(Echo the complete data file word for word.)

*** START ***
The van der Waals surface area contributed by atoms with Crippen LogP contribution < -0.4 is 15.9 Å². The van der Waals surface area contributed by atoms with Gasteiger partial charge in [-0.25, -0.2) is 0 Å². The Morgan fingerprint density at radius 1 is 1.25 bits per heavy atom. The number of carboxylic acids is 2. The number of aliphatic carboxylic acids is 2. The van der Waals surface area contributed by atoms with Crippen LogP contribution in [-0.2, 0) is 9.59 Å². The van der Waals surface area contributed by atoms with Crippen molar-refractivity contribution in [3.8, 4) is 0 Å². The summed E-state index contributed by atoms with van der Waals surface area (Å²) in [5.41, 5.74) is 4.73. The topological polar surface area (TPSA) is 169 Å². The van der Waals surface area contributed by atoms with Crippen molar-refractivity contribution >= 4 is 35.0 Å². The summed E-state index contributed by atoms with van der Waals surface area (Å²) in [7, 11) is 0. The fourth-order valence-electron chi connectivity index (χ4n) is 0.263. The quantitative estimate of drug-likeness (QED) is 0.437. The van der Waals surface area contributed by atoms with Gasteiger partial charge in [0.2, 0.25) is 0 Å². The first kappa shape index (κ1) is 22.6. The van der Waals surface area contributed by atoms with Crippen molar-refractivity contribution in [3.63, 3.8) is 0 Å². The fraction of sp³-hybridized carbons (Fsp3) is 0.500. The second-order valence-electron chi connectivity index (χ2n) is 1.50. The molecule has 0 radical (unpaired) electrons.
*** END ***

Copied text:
The van der Waals surface area contributed by atoms with Crippen LogP contribution < -0.4 is 15.9 Å². The van der Waals surface area contributed by atoms with Gasteiger partial charge in [-0.25, -0.2) is 0 Å². The Morgan fingerprint density at radius 1 is 1.25 bits per heavy atom. The number of carboxylic acids is 2. The number of aliphatic carboxylic acids is 2. The van der Waals surface area contributed by atoms with Crippen LogP contribution in [-0.2, 0) is 9.59 Å². The van der Waals surface area contributed by atoms with Crippen molar-refractivity contribution in [3.8, 4) is 0 Å². The summed E-state index contributed by atoms with van der Waals surface area (Å²) in [5.41, 5.74) is 4.73. The topological polar surface area (TPSA) is 169 Å². The van der Waals surface area contributed by atoms with Crippen molar-refractivity contribution >= 4 is 35.0 Å². The summed E-state index contributed by atoms with van der Waals surface area (Å²) in [7, 11) is 0. The fourth-order valence-electron chi connectivity index (χ4n) is 0.263. The quantitative estimate of drug-likeness (QED) is 0.437. The van der Waals surface area contributed by atoms with Gasteiger partial charge in [0.2, 0.25) is 0 Å². The first kappa shape index (κ1) is 22.6. The van der Waals surface area contributed by atoms with Crippen molar-refractivity contribution in [3.63, 3.8) is 0 Å². The fraction of sp³-hybridized carbons (Fsp3) is 0.500. The second-order valence-electron chi connectivity index (χ2n) is 1.50. The molecule has 0 radical (unpaired) electrons.